RWJF Executive Nurse Fellow is Part of Olympic History
“We’re just regular everyday people,” says Debra Toney, PhD, MS, BSN, FAAN, an alumna of the Robert Wood Johnson Foundation Executive Nurse Fellows program (2006-2009). “I’m a mother and grandmother. I go to work every day and come home and take care of my family.”
But on July 9—and in the weeks leading up to it—she was anything but a regular person. Toney, director of nursing for Nevada Health Centers and immediate past president of the National Black Nurses Association, was chosen by the Coca-Cola Company to carry the Olympic torch in Kirtlington, England. She is one of 22 selected by Coca-Cola for the honor, and one of the 8,000 torchbearers who helped the flame make its way across England to London for the opening ceremony on July 27.
Toney was nominated by friends and colleagues for her work and service to the community promoting a positive and healthy lifestyle, from running health fairs and health education programs to championing health policy changes. Toney has also been involved in an anti-obesity initiative with the National Black Nurses Association—a cause also championed by Coca-Cola.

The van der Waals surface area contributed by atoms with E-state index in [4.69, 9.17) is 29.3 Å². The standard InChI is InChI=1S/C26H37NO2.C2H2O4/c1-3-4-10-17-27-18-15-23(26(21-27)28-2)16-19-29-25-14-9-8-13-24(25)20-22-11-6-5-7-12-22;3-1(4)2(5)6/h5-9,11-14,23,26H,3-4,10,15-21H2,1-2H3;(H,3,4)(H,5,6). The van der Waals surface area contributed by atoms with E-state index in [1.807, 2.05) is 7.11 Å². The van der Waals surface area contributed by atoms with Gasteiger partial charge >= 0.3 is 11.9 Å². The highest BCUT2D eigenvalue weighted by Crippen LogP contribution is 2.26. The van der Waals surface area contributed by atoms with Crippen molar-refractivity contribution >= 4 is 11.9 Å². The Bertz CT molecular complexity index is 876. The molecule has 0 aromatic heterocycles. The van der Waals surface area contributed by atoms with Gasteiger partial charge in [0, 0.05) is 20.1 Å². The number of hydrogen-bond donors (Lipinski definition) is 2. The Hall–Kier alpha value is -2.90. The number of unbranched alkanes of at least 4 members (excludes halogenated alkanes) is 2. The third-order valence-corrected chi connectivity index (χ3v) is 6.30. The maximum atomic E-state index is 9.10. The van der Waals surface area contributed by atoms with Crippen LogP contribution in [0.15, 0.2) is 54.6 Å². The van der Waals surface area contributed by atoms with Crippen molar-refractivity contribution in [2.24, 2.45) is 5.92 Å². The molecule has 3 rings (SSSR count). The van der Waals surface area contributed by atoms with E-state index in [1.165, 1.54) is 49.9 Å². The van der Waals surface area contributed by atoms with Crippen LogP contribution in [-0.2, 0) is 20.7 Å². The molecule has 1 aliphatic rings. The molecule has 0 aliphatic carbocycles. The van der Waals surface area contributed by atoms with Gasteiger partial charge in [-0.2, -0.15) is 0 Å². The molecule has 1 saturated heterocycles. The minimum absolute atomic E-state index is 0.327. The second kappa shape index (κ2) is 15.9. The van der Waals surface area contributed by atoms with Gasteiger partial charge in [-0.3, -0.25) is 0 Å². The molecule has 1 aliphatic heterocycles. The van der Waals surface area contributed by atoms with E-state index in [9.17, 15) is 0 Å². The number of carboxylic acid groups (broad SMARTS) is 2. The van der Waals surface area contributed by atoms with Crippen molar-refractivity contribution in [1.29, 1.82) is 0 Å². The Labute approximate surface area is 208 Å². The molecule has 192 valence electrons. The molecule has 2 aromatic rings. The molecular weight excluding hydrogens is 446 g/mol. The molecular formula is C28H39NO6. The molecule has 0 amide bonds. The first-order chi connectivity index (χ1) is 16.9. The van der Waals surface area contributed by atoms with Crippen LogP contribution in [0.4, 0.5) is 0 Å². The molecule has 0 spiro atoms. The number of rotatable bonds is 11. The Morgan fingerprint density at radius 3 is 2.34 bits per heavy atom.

In the weeks before she left for England, her unique honor received considerable media attention. One television station even came to her house just hours before she left for the airport, she says. And the excitement didn’t stop there. When the torchbearers were wearing their uniforms around Kirtlington, people would stop them to take pictures and ask questions. “Everybody wants to touch the torch and take a picture. People with children would hold them up and place their hands on the torch. They were all in awe of those of us participating,” she recalls.
When it was time for the relay, thousands of people lined the streets, waving flags and cheering on the participants. Toney carried the torch 300 meters—roughly the length of three football fields—before handing it off to the next torchbearer. “I told them I was just going to strut it, but when the adrenaline kicked in, I ended up running the entire way,” she says.
Toney and her husband spent the remainder of the week in England, sightseeing and taking in the culture. They also visited the Royal College of Nursing in London, where Toney met with the director. “We tried to immerse ourselves in everything,” she says, “from the food, to the history, to the health care system. You hear about other places around the world, but to have the opportunity to experience it was amazing. We’re really all alike. We may live thousands of miles away from each other, but we have a lot in common, like the desire to be healthy and have a good quality of life.”
This kind of honor “lets you know you’re doing the right thing,” Toney says. “It lets you know that somebody’s always watching. It gives you the strength and motivation to continue to give back to something that’s bigger than yourself and help others.”
“It could’ve been anybody that carried that torch,” Toney asserts. “We’re talking about people who don’t have anything special, just people with the drive and passion to give back to someone besides themselves.”